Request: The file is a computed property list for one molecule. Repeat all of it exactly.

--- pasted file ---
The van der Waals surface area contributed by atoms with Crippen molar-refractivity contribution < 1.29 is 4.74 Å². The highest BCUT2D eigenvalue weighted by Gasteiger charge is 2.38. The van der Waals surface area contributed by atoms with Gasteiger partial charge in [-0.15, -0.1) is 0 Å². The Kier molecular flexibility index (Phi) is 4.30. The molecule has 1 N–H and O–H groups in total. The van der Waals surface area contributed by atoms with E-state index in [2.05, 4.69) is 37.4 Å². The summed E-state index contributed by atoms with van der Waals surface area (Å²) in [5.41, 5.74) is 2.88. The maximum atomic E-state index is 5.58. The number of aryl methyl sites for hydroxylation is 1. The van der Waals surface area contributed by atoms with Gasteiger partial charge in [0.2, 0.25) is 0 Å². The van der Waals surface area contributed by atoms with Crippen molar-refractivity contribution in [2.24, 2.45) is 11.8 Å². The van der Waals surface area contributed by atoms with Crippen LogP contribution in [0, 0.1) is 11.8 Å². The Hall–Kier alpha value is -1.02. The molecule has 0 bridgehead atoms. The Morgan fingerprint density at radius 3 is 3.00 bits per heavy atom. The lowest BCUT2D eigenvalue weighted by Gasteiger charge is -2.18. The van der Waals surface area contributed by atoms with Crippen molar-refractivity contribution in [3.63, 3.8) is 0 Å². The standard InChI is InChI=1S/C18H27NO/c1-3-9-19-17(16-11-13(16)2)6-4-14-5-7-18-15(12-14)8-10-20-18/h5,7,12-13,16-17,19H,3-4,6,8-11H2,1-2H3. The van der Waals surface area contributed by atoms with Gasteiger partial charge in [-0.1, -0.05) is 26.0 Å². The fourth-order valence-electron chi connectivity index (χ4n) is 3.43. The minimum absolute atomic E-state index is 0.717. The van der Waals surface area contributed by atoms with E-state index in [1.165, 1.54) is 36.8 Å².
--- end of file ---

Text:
The van der Waals surface area contributed by atoms with Crippen molar-refractivity contribution < 1.29 is 4.74 Å². The highest BCUT2D eigenvalue weighted by Gasteiger charge is 2.38. The van der Waals surface area contributed by atoms with Gasteiger partial charge in [-0.15, -0.1) is 0 Å². The Kier molecular flexibility index (Phi) is 4.30. The molecule has 1 N–H and O–H groups in total. The van der Waals surface area contributed by atoms with E-state index in [2.05, 4.69) is 37.4 Å². The summed E-state index contributed by atoms with van der Waals surface area (Å²) in [5.41, 5.74) is 2.88. The maximum atomic E-state index is 5.58. The number of aryl methyl sites for hydroxylation is 1. The van der Waals surface area contributed by atoms with Gasteiger partial charge in [0.2, 0.25) is 0 Å². The van der Waals surface area contributed by atoms with Crippen molar-refractivity contribution in [2.24, 2.45) is 11.8 Å². The van der Waals surface area contributed by atoms with Crippen LogP contribution in [0, 0.1) is 11.8 Å². The Hall–Kier alpha value is -1.02. The molecule has 0 bridgehead atoms. The Morgan fingerprint density at radius 3 is 3.00 bits per heavy atom. The lowest BCUT2D eigenvalue weighted by Gasteiger charge is -2.18. The van der Waals surface area contributed by atoms with Crippen molar-refractivity contribution in [3.63, 3.8) is 0 Å². The standard InChI is InChI=1S/C18H27NO/c1-3-9-19-17(16-11-13(16)2)6-4-14-5-7-18-15(12-14)8-10-20-18/h5,7,12-13,16-17,19H,3-4,6,8-11H2,1-2H3. The van der Waals surface area contributed by atoms with Gasteiger partial charge in [-0.1, -0.05) is 26.0 Å². The fourth-order valence-electron chi connectivity index (χ4n) is 3.43. The minimum absolute atomic E-state index is 0.717. The van der Waals surface area contributed by atoms with E-state index in [1.165, 1.54) is 36.8 Å².